In Brian McMahon’s youth, Evel Knievel caught his attention. But McMahon’s fascination with speed and risk passed as he grew into manhood, a career and a family.
Now 55, McMahon rekindled his adventure-seeking a few years ago. High-speed UTV (utility terrain or utility task vehicle) driving and going airborne gave him a thrill. He liked the sensation and stimulation.
Maybe it was a little bit of a midlife crisis, he speculated — but maybe he just rediscovered that Evel Knievel allure.
A trip to the Ozarks introduced him to flyboarding, a jet-ski-fueled flying experience. Reaching heights of 30 feet and flying above the water at speeds close to 20 mph, the appeal was overwhelming.
Last summer, McMahon — who founded and owns Associated Staffing, Inc., in Grand Island — had the opportunity to buy some gear from a resort that abandoned a rental business because of the cost of liability insurance. Too much risk, apparently.
McMahon wasn’t deterred. He brought home a flyboard and a hoverboard and began mastering the skills on area sandpits.
Sometimes passersby would see him popping above a tree line and stop to watch. What daredevil doesn’t love an audience?
Jason Olderbak, 29 and a fellow UTV’er, bought right into the new thrill sport.
“I hang out with younger guys,” McMahon said. “Most people my age don’t want to do this.”
McMahon and Olderbak introduced McMahon’s daughter Brittney, 25, to flyboarding and hoverboarding at an area sandpit. The two men got the gear set up and took a turn to limber up to make sure all systems were go.
Earlier, the trio made their first skydives, and Brittney was eager to continue the adventures. She was home for a visit from Los Angeles, where she has been living for a year.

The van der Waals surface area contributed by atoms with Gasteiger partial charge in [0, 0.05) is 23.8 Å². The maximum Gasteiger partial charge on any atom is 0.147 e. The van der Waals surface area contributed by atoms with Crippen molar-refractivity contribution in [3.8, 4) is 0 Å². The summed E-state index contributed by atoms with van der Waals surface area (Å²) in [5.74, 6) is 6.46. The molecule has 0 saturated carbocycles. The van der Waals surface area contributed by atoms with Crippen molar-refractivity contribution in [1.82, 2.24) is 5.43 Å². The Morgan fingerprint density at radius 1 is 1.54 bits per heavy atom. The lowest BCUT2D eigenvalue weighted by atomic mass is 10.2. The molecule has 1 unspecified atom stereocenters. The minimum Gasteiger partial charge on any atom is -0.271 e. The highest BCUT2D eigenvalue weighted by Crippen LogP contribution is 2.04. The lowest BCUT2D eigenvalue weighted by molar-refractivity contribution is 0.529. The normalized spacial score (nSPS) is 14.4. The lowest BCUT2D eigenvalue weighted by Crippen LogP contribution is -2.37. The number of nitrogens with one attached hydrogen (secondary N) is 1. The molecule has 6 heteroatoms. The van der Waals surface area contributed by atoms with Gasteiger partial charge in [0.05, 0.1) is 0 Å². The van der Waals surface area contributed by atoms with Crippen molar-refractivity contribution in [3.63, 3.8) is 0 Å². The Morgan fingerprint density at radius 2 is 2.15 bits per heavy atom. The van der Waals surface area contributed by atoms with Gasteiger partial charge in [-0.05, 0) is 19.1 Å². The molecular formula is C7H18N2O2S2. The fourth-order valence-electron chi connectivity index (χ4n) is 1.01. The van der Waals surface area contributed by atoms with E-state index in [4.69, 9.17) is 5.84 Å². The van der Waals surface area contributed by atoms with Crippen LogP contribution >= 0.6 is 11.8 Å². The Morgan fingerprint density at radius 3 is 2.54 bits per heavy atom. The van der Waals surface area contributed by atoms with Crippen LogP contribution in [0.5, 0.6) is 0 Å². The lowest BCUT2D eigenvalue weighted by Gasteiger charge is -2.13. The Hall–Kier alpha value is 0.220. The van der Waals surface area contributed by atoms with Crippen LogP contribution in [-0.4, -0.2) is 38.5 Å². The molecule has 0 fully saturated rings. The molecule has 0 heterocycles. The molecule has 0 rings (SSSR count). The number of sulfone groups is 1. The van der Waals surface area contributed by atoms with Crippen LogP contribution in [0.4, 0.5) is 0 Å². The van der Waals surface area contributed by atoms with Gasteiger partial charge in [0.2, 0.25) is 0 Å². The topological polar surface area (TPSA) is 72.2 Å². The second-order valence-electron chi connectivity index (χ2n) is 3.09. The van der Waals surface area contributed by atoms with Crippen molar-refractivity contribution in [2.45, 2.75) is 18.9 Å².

Part of her motivation to climb on the flyboard might have been a bit of sibling rivalry. Her sister, Michaela, had taken the plunge, and even executed a backflip.
Brittney stepped into the boots and jumped off the dock. Dad was at the throttle of the jet ski, which controls the power to the flyboard.
Brittney was up in a few seconds. A bit tenuous at first, she quickly learned that her slightest movement quickly sent the board off in a new direction.
Some of the landings were, well, less than graceful, but she soon mastered the basics. Stand still and add power, you go up to heights of 30 feet or more. Lean left, you go left. Right to go right, and too far forward, you will make a high-speed dive.
On her second outing, she was ready to attempt the back flip. She would let the water jets elevate her and then suddenly lean back. And flip she did.
If you check online videos, you’ll see boarders doing back flips and ending upright without entering the water.
Brittney didn’t quite achieve that, but came close as she practiced and gained confidence.
Olderbak took a turn pursuing the hoverboard, which looks like a snowboard. He managed long, sweeping arcs that impressed onlookers.
Brian McMahon took another turn and did his best imitation of a dolphin. He would go forward, dive under the water, and pop back up for a repeat performance. It was like a sandpit version of SeaWorld.